That’s not what Pollander said.  It’s not even what his superiors said.  He wasn’t sure who made the declaration, but he was certain he knew why a solid time table had been set.  While he was working on the human problem, engineers and physicists, cosmologists and mathematicians, all had worked together to solve the travel problem.  The ships were being built and tested.  The first supplies payload had already been launched.

The road to Europa would be a long one.  Some of the strategies that worked for Mars would work for Jupiter’s moon, but many would not.  Launching a trail of supplies, water, food, raw materials for repairs, was a necessity.  The machine part of the mission was in motion.

The people part had to get moving too.  The five people who were meant to prove that Pollander’s invention was viable had done that and more.  They had proven that Biomaterial 148.0148 (or as some of the lab staff called it, “Pandora-derma, the all-gifted skin”) would provide protection from radiation, from extreme heat and cold, from dehydration, from starvation.  It came time to present that proof to the world.

Right before they all went out on stage, Pollander had spoken with the men and women who had volunteered—bravely volunteered—to test his novel gelatinous graft.   The conversation was warm.  He had saved them.  They were saving him.

But he spent the most time, of course, with his favorite, the down-to-earth police officer.  It started as an infatuation on Pollander’s part, until they really got to know each other.  By the time they took the world stage together, she was one of his best friends.  And one of his best critics.


“Those who play gods,” she said, gesturing to Castor with a flourish of her hand, “and those who play titans.”  She placed her open hand over her chest and swept a gaze at her fellow patients.

Coming from her, the accusation that he was playing god didn’t sound so accusing.  But he hadn’t thought of what part the subjects—the patients—in the experiment played.  Titans. That powerful race of beings who lived with mankind, helped them to advance.  Indeed, the five patients were no longer patients.  They were pioneers.  They were titans.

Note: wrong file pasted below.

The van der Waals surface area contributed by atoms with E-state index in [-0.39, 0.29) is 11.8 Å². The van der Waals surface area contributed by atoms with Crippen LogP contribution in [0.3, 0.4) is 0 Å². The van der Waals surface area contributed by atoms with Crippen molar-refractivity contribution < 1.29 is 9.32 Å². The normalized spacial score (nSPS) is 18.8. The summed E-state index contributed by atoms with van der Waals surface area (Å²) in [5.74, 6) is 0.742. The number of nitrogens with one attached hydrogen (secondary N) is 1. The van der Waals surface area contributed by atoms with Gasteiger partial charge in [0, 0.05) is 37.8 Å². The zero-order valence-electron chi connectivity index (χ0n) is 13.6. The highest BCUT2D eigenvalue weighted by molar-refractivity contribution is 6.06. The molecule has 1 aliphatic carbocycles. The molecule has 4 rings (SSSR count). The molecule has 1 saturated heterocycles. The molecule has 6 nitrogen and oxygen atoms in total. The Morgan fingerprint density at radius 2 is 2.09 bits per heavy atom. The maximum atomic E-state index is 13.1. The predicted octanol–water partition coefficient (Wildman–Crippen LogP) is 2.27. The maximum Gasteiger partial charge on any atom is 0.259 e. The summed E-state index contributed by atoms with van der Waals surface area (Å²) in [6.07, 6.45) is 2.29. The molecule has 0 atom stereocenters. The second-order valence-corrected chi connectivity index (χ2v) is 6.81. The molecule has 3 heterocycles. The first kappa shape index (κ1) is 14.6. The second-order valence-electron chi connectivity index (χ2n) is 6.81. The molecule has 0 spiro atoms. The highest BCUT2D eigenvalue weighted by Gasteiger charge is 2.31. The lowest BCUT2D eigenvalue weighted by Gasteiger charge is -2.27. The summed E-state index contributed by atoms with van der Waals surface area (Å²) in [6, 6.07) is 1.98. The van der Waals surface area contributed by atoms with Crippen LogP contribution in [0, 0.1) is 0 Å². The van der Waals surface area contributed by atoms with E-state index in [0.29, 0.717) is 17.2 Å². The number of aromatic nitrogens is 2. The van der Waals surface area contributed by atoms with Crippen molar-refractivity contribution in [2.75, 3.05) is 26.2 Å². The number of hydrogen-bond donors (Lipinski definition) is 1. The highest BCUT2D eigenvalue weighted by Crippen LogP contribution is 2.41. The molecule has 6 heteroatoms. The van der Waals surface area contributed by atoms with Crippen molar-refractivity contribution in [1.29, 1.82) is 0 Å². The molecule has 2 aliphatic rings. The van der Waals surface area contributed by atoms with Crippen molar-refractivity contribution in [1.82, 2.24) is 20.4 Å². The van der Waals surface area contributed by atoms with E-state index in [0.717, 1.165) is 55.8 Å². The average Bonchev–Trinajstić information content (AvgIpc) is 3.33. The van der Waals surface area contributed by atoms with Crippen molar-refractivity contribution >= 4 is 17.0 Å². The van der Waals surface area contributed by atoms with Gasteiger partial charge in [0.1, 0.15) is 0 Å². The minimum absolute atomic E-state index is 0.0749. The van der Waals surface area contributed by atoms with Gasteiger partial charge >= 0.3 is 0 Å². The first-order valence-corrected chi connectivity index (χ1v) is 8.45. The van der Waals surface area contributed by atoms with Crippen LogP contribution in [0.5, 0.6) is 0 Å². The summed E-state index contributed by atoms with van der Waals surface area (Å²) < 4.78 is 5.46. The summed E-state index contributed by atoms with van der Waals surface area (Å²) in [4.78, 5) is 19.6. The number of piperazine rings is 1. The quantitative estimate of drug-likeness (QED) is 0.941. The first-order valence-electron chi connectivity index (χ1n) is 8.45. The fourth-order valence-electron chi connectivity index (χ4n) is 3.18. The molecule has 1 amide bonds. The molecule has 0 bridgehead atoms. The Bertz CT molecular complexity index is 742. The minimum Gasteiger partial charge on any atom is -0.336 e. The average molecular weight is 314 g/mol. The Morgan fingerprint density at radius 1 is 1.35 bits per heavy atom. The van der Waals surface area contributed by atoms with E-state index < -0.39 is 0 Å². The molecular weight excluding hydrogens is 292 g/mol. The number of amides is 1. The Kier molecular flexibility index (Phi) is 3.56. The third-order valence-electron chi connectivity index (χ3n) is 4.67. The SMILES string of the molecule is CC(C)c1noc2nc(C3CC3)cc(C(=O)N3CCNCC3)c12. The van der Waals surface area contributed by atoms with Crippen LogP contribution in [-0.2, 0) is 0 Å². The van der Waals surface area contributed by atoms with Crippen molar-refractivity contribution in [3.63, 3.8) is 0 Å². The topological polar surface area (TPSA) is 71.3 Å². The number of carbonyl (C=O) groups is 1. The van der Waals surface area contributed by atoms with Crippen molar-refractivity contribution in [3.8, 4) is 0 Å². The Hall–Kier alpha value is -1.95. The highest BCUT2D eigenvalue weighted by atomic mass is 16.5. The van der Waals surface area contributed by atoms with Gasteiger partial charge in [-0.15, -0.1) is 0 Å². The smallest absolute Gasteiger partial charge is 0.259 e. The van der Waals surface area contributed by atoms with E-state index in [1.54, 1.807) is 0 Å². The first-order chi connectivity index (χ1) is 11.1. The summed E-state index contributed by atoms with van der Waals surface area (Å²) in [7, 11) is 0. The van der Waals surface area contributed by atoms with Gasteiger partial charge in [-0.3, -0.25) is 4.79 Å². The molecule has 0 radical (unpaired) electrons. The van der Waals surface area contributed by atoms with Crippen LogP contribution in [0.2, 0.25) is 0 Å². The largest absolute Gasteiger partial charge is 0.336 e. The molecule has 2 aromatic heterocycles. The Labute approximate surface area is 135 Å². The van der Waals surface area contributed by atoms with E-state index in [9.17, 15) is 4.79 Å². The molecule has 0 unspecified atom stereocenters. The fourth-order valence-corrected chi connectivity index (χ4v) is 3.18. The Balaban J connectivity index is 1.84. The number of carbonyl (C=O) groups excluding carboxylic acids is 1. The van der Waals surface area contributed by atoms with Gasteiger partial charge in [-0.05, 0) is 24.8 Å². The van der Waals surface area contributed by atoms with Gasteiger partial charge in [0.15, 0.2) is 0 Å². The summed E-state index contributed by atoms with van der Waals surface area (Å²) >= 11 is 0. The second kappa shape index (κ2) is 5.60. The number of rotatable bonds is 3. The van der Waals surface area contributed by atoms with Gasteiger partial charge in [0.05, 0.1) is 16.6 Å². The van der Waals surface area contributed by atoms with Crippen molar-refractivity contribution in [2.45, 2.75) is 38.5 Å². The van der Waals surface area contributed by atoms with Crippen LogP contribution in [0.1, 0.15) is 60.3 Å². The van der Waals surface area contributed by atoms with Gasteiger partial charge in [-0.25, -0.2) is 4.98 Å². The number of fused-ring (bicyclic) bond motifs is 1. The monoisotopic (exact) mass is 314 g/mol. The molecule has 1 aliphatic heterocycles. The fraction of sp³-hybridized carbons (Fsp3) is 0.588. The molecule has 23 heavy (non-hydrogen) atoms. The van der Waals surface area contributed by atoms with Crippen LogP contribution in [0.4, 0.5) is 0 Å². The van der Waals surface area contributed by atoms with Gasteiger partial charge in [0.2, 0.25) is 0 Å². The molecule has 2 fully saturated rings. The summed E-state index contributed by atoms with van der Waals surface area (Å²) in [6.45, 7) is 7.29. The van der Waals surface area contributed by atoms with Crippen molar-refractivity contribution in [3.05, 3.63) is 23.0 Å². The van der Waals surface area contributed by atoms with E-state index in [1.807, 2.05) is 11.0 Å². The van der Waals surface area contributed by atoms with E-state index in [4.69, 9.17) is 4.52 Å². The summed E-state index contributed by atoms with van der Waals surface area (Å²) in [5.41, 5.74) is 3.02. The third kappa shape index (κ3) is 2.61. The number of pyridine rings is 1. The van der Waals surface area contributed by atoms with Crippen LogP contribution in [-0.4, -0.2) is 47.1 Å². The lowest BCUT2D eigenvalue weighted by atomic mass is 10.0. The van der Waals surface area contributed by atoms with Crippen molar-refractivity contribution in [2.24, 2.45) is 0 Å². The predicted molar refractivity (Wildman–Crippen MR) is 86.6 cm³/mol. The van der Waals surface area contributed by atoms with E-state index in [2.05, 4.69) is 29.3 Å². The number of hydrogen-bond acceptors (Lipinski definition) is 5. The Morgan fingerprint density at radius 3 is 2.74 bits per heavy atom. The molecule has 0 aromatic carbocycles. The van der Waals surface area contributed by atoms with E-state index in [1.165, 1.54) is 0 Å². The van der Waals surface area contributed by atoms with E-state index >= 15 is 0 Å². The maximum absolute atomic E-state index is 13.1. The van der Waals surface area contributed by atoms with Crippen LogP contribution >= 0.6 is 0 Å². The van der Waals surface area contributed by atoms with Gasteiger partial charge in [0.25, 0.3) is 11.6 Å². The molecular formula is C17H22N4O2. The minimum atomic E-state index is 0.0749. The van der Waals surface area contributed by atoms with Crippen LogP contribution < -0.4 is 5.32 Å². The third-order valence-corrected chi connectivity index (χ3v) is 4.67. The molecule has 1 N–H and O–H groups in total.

They were brought out in wheelchairs even though they could walk, run, and jump if asked to.  There were blankets placed over their laps.  All five were smiling, though all of them nervously.  Cameras flashed.  Questions were thrown out by seen-it-all reporters who were as stunned and dazzled as the rest of the crowd.  The audience had been given the typical warning about “children and sensitive viewers.”  Because of the giant pictures that were erected behind the five.

The “before” pictures.

Before, they were damaged, torn, broken, burned.  After, they were titans.

The five rose out of the wheelchairs to audible gasps from the audience.  They walked to the edge of the stage just beneath which stood a wall of burly guards who would make sure that none of the patients were grasped too hard.  The five knelt before the stage and reached out their hands, inviting the audience to touch.

At the same time, Castor officially announced his invention to the world.

“I give you…titan matter.”


After all the “ooing” and “ahhing” came the tough questions.  Pollander had his public information officers and bioethics outreach personnel standing by to jump in if he got flustered.  But he was ready to tell all, and he did.

“To test the radiation resistance, we had to expose the patients to radiation.  Low levels at first, the kinds of levels one gets during x-rays or riding on a plane.  Then increased types and dosages.  The biomaterial had been tested on its own first and resisted the types of radiation that resulted from nuclear power plant meltdowns.”

But it was a far different matter to expose the biomaterial to extreme radiation when it was attached to a human being, even if that human being had one foot in the grave.  And by the time the radiation tests were scheduled, each of the five patients had most assuredly lifted his or her respective foot out of the grave.

The wonder of seeing the five alive, seemingly sound in both body and mind, made it easier for the audience to swallow the list of “challenges” that the researchers had put the patients through.


After the Titan Matter press conference, it was decided that it was time for trials on healthy subjects.

The Europa mission astronauts were raring and ready to go.  But it was one thing to experiment on those who were suffering and might die.  It was quite another to subject healthy human subjects to experimentation.  They recruited a group of volunteers.  The biomaterial had caused no harm in the ill and injured.  Surely it would do no harm to the healthy.

And so it didn’t.

It did not harm.  It did nothing at all.

They tried placing the biomaterial on top of the skin.  They tried injecting it under the skin, between the epidermis and the dermis.  There were limited effects, but it was clear that the results were nowhere near as effective, as spectacular, as the results seen with the burn patients.